The development of the rural water supply and sanitation sector in Zimbabwe between 1974 and 1987: the design and impact of donor supported projects
thesisposted on 02.11.2010, 13:58 by Robert Arthur Boydell
Although the International Drinking Water Supply and Sanitation Decade has generated great interest from foreign aid donors, its impact. in terms of increased service levels has been poor. These disappointing results have been explained by the UN and other donors in terms of inadequate funding and lack of cost recovery, poor operations and maintenance, lack of personnel, unacceptable technology, poor logistics and non involvement of the beneficiaries. However, an alternative explanation revolves around factors contributing to poor project design. These include the lack of understanding of the development process, donor bias and self interest, and poor coordination and commitment by the recipient government. A review of the development and trends of contemporary aid philosophy and its translation in to rural development and water and sanitation projects, which led to the launch of the IDWSSD, provides a number of lessons that can be used to formulate a hybrid model for project design and the sector development process, that defines the relative roles of donors, recipient governments and people themselves. The model is based on coordinated development, community participation, and sector growth from pilot projects to large scale programmes. The developments in the rural water and sanitation sector that took place in Zimbabwe from 1974 to 1987, provide a unique opportunity to test this model using a systems analysis approach. After gaining Independence in 1980, Zimbabwe's development assistance funding grew tenfold with the influx of foreign donors, and major commitments were made by the new Government to rural development and the goals of the IDWSSD. However, the large investments in water and sanitation which included the preparation of a national master plan with external technical assistance, had both positive and negative impacts on the continuing development of the sector, the start of which can be traced back, well before Independence, to small pilot projects sponsored by non government organizations that used appropriate technology developed by the Rhodesian Government. This development process and the changing approach to project design is illustrated by a series of case studies of projects supported by multilateral and bilateral donors, and non government organizations, that were milestones during this period. Finally the project and sector development model is modified based on the practical lessons from Zimbabwe and recommendations for future practice are made together with suggestions for areas of further research.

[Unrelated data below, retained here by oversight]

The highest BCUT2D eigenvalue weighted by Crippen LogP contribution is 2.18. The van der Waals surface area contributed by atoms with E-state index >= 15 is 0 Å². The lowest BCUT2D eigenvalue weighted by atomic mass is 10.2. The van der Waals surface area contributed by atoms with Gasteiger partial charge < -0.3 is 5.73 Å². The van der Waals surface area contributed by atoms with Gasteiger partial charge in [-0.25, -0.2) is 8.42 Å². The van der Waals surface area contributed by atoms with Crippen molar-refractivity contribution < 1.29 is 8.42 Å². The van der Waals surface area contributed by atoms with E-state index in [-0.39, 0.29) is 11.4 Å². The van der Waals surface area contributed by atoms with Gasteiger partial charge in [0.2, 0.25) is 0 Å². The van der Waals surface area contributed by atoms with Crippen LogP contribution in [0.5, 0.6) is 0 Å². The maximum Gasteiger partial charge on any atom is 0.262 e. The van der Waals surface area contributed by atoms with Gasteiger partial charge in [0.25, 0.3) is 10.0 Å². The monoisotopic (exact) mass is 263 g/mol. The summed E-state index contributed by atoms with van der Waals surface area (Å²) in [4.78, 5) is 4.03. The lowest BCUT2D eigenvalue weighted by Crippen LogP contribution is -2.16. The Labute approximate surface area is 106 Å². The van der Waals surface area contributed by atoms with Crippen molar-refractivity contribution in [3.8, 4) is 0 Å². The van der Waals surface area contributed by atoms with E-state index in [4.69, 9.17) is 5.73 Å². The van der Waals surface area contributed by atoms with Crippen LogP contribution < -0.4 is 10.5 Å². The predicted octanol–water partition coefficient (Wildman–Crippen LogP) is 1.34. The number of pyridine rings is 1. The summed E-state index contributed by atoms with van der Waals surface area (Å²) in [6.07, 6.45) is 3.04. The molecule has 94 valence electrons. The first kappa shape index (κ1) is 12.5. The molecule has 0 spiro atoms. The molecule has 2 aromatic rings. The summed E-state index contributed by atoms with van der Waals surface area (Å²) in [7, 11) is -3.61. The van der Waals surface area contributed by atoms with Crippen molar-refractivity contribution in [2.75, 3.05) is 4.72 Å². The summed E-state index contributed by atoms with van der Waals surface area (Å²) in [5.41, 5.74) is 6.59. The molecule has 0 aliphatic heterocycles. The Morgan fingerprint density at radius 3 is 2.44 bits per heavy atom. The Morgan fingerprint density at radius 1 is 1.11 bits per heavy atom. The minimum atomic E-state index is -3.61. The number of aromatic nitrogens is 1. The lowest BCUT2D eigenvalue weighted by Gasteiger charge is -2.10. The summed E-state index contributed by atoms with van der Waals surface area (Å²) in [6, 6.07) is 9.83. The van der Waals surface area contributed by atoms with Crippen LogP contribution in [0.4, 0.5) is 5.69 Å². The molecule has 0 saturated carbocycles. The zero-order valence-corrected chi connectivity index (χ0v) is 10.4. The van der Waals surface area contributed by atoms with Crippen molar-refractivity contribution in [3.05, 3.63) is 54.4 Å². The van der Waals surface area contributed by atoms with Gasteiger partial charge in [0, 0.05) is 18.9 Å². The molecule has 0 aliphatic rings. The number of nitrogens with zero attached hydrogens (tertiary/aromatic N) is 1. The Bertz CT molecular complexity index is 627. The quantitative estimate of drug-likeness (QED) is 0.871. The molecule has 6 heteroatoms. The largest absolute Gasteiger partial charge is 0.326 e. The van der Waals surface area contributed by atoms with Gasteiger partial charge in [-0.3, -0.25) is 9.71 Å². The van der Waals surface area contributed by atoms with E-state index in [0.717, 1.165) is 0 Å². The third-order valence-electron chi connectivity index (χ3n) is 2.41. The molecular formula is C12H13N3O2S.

- Social Sciences
- Geography and Environment